Diabetes MNT Strategies


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Diabetes MNT Strategies

  1. 1. MNT in Diabetes and Related Disorders
  2. 2. Expected Outcomes of MNT in Diabetes <ul><li>↓ of 1% of A1C in patients with newly diagnosed Type 1 diabetes </li></ul><ul><li>↓ of about 2% of A1C in persons with newly diagnosed Type 2 diabetes </li></ul><ul><li>↓ of about 1% of A1C in persons with Type 2 diabetes of 4-year duration </li></ul><ul><li>↓ LDL-C by 15-25 mg/dL in 3-6 months </li></ul>Nutrition recommendations and interventions for diabetes. Diabetes Care 2007;30;S48-S65
  3. 3. MNT in Type 1 Diabetes <ul><li>Insulin therapy should be integrated into an individual’s dietary and physical activity pattern (E) </li></ul><ul><li>Individuals using rapid-acting insulin by injection or an insulin pump should adjust the meal and snack insulin doses based on the CHO content of the meals and snacks (A) </li></ul>Nutrition recommendations and interventions for diabetes. Diabetes Care 30; S48-65, 2007
  4. 4. MNT in Type 1 Diabetes <ul><li>For individuals using fixed daily insulin doses, CHO intake on a day-to-day basis should be kept consistent with respect to time and amount (C) </li></ul><ul><li>For planned exercise, insulin doses can be adjusted. For unplanned exercise, extra CHO may be needed (E) </li></ul>Nutrition recommendations and interventions for diabetes. Diabetes Care 30; S48-65, 2007
  5. 5. MNT Strategies in Type 2 Diabetes <ul><li>Implement lifestyle changes that reduce intakes of energy, saturated and trans fatty acids, cholesterol, and sodium and increase physical activity in order to improve glycemia, dyslipidemia, blood pressure (E) </li></ul><ul><li>Plasma glucose monitoring can be used to determine whether adjustments to foods and meals will be sufficient to achieve blood glucose goals or if medication(s) needs to be combined with MNT </li></ul>Nutrition recommendations and interventions for diabetes. Diabetes Care 30; S48-65, 2007
  6. 6. Carbohydrates in Diabetes <ul><li>Dietary pattern that includes CHO from fruits, vegetables, whole grains, legumes, and low fat milk is encouraged for good health (B) </li></ul><ul><li>Monitoring CHO, whether by CHO counting, exchange, or estimation remains a key strategy in achieving glycemic control (A) </li></ul>Nutrition recommendations and interventions for diabetes. Diabetes Care 31:S61-S78, 2008
  7. 7. Carbohydrate and Diabetes <ul><li>Sucrose-containing foods can be substituted for other carbohydrates in the meal plan or, if added to the meal plan, covered with insulin or other glucose-lowering medications. Care should be taken to avoid excess energy intake. (A) </li></ul>Nutrition recommendations and interventions for diabetes. Diabetes Care 31:S61-S78, 2008
  8. 8. Carbohydrate and Diabetes <ul><li>The use of glycemic index and load may provide a modest additional benefit over that observed when total CHO is considered alone (B) </li></ul>Nutrition recommendations and interventions for diabetes. Diabetes Care 31:S61-S78, 2008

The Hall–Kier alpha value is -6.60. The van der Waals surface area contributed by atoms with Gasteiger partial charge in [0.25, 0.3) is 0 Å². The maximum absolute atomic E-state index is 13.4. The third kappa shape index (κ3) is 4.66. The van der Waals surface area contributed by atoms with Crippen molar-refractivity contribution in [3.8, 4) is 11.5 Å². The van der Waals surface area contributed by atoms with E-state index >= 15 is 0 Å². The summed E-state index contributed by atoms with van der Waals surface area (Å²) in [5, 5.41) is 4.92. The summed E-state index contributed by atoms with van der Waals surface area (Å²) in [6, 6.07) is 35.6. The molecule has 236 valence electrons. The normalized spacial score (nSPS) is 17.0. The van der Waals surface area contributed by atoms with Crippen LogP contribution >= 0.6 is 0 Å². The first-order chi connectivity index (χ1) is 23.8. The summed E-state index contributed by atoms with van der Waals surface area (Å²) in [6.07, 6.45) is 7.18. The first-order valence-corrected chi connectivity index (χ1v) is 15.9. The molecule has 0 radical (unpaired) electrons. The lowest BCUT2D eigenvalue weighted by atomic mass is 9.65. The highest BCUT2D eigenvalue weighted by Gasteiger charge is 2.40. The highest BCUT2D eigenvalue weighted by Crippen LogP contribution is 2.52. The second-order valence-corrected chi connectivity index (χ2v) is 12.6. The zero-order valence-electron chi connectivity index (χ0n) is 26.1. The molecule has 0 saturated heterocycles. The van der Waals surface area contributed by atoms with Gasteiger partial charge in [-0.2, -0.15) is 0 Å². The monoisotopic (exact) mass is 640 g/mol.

9. 9. Glycemic Index <ul><li>The blood glucose response of a given food compared to an equal amount of a CHO standard (typically glucose or white bread) </li></ul>
  10. 10. Glycemic Index <ul><li>Influenced by various factors </li></ul><ul><li>Starch structure </li></ul><ul><li>Fiber content </li></ul><ul><li>Cooking methods </li></ul><ul><li>Degree of processing </li></ul><ul><li>Whether it is eaten in the context of a meal </li></ul><ul><li>Presence or absence of fat </li></ul><ul><li>A given food can elicit highly variable responses </li></ul>
  11. 11. Glycemic Index and Glycemic Load of Foods Krause’s Food & Nutrition Therapy, 12 th ed., Appendix 43 7 68 Sucrose 3 75 Pumpkin 9 42 Oatmeal 24 92 Corn flakes 20 38 Chocolate cake 6 38 Apple 11 60 Sweet corn 26 85 Potato baked 3 47 Carrots Glycemic Load Glycemic Index Food
  12. 12. Fiber and Diabetes <ul><li>As for the general population, people with diabetes are encouraged to consume a variety of fiber-containing foods. However, evidence is lacking to recommend a higher fiber intake for people with diabetes than for the population as a whole. (B) </li></ul><ul><li>It requires very large amount of fiber (~50 grams) to have a beneficial effect on glycemia, insulinemia, lipemia </li></ul>
  13. 13. Sweeteners and Diabetes <ul><li>Sugar alcohols and nonnutritive sweeteners are safe when consumed within the daily intake levels established by the Food and Drug Administration (FDA) (A) </li></ul>Nutrition recommendations and interventions for diabetes. Diabetes Care 31:S61-S78, 2008
  14. 14. Nutritive Sweeteners: Fructose <ul><li>Delivers 4 kcals/gram </li></ul><ul><li>Has lower glycemic index than sucrose or starch </li></ul><ul><li>Large amounts may negatively affect lipids </li></ul><ul><li>No advantage to substituting it for sucrose </li></ul><ul><li>Found naturally in foods such as fruits and vegetables </li></ul>
  15. 15. Nutritive Sweeteners: Sugar Alcohols <ul><li>Sorbitol, mannitol, xylitol, isomalt, lactitol, hydrogenated starch hydrolysates </li></ul><ul><li>Lower glycemic response, lower calorie content than sucrose </li></ul><ul><li>Not water-soluble so often combined with fats in foods; often deliver as many calories as sucrose-sweetened foods </li></ul><ul><li>Unlikely to have a beneficial effect on blood sugars </li></ul><ul><li>In large quantities, may cause GI distress and diarrhea </li></ul>
  16. 16. Non-Caloric Sweeteners <ul><li>Saccharin  (Sweet’N Low ®) </li></ul><ul><li>Aspartame (NutraSweet ® ) </li></ul><ul><li>Acesulfame potassium, acesulfame-K (Sweet One ® ) </li></ul><ul><li>Sucralose (SPLENDA ® ) </li></ul>